This is a guest post by Mark Collier who describes himself as an SEO expert turned domainer.
I recently completed a significant correlation study of Google’s algorithm and noticed the continued decline since 2010 of the power of Exact Match Domains (EMDs).
After Matt Cutts’ announcement that Google latest algorithm update would target “low-quality” exact match domains, domainers were left feeling that the last 3 years have been nothing less than a pummeling by the search giant.
This sustained set of blows to the raw SEO power of EMDs has left many in the domaining industry, including myself, pondering the future of EMDs.
Now we all know EMDs hold branding and memorability value, but what’s the likely value of EMDs in 2014, 2015, etc.
It may help to look at what the future of search engines will be in 2014 onwards to make this determination.
We know due to the continued decline of webmaster controlled factors (particularly on page factors) that Google are moving away from using factors that can be influenced easily or significantly by the owner of the website it benefits.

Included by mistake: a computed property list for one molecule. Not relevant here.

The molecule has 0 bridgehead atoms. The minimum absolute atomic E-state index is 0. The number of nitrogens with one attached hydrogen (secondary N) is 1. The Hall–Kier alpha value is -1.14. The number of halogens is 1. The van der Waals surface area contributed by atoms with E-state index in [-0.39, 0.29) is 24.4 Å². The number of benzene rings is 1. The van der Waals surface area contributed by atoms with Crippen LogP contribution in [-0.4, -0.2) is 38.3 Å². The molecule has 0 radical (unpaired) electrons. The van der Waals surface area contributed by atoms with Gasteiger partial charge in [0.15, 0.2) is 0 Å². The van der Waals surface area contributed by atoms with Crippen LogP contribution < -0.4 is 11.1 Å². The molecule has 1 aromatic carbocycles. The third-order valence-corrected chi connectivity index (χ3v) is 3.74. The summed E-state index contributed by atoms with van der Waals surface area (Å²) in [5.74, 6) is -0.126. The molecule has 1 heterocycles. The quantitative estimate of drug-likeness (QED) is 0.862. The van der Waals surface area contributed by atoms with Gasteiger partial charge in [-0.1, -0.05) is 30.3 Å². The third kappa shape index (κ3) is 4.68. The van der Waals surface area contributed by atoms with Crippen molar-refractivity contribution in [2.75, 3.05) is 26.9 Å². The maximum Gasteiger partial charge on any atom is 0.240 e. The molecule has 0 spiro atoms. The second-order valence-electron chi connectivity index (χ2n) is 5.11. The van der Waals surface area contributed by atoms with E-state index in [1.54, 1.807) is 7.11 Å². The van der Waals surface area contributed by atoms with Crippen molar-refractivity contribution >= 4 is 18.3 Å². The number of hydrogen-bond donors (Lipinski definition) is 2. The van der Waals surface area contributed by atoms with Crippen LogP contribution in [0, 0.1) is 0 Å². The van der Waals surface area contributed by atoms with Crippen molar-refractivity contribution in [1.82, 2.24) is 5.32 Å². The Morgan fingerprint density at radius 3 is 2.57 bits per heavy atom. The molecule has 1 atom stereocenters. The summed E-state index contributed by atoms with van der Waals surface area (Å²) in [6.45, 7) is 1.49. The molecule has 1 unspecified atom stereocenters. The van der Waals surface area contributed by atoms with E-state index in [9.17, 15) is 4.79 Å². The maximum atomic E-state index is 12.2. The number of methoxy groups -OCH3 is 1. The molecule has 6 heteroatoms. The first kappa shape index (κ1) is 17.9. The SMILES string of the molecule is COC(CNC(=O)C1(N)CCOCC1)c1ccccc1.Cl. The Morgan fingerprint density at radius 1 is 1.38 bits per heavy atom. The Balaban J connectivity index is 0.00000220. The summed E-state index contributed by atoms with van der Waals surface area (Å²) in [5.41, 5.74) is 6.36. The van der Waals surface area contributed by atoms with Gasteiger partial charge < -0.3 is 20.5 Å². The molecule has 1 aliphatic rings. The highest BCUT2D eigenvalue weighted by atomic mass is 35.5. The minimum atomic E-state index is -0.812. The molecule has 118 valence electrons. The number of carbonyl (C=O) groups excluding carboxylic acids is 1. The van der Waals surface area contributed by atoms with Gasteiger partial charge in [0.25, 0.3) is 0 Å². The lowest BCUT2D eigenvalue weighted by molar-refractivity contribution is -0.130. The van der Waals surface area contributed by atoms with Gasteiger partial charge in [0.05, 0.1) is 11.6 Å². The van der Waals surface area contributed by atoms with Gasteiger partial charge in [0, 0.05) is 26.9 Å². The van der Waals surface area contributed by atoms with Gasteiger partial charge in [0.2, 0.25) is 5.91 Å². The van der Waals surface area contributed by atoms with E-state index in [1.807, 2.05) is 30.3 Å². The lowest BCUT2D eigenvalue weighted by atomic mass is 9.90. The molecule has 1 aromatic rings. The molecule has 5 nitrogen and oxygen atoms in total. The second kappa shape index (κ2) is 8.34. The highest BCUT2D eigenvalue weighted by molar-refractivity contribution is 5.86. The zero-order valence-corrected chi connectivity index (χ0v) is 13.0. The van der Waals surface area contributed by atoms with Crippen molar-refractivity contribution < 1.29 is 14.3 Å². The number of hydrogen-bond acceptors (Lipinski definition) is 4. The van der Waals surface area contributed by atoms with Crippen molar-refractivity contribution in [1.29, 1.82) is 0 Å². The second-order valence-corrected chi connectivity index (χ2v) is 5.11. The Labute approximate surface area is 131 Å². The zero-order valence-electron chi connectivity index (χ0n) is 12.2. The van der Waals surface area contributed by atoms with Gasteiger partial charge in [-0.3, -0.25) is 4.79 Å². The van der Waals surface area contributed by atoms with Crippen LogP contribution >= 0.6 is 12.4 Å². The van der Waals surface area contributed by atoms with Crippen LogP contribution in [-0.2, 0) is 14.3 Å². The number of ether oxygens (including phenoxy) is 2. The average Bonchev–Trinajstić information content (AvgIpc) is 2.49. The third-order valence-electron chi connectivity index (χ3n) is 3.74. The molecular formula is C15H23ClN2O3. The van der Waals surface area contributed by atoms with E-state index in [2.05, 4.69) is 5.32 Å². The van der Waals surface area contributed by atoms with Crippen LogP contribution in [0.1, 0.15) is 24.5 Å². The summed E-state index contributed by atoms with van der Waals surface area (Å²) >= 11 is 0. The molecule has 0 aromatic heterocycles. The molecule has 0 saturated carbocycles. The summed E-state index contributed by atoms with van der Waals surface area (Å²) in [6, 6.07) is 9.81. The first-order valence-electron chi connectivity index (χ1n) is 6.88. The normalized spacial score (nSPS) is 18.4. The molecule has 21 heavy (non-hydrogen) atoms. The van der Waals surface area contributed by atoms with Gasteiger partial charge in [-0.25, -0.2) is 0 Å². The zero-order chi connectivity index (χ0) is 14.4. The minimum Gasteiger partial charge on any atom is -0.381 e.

Essentially Google want to be harder to manipulate, not because they don’t like webmasters but because they believe and probably rightly so that being open to manipulation leads to poorer search results for users.
So in recognizing this, we could say that as EMDs are controlled solely by the webmaster that they are destined to continued decline and ultimate failure, but that of course would be nonsense, I’m not a doomsdayer and EMDs are most certainly not dead.
If Google’s goal is to provide the best search results for users then they must take into account the fact that users often search for the domains they could type directly into the search bar and the fact that often the EMD for a search result actually provides the most relevant content for a query.
What’s evident here is that Google will strive to recognize when users are searching for a particular domain or brand and when the EMD actually provides the most relevant content and only then will webmasters see the value of their EMD translated into search engine traffic.
The recent update targeted “low-quality” EMDs, translation:
irrelevant or poor quality content e.g. parked domains.
And the recent addition of a EMD patent to detect commercial queries (brands) is further evidence of this seismic shift.
This is the future of EMDs, webmasters will have to either create brands out of their EMDs or develop a site of substantial quality to benefit from the SEO power of EMDs.
Exact match domains are no longer powerful for the same reasons they were five years ago, but they are still extremely valuable for SEO purposes, but only when used in the right ways. Domainers must recognise this and adjust both their purchasing and developing decisions accordingly.
Mark Collier is a 17 year old, maths, stats and computer nerd who has “developed a revolutionary Dropday/Freshdrop alternative, which gathers the data domainers need to analyze dropping domains (including exact match search volume!).”
This post was submitted by Mark Collier.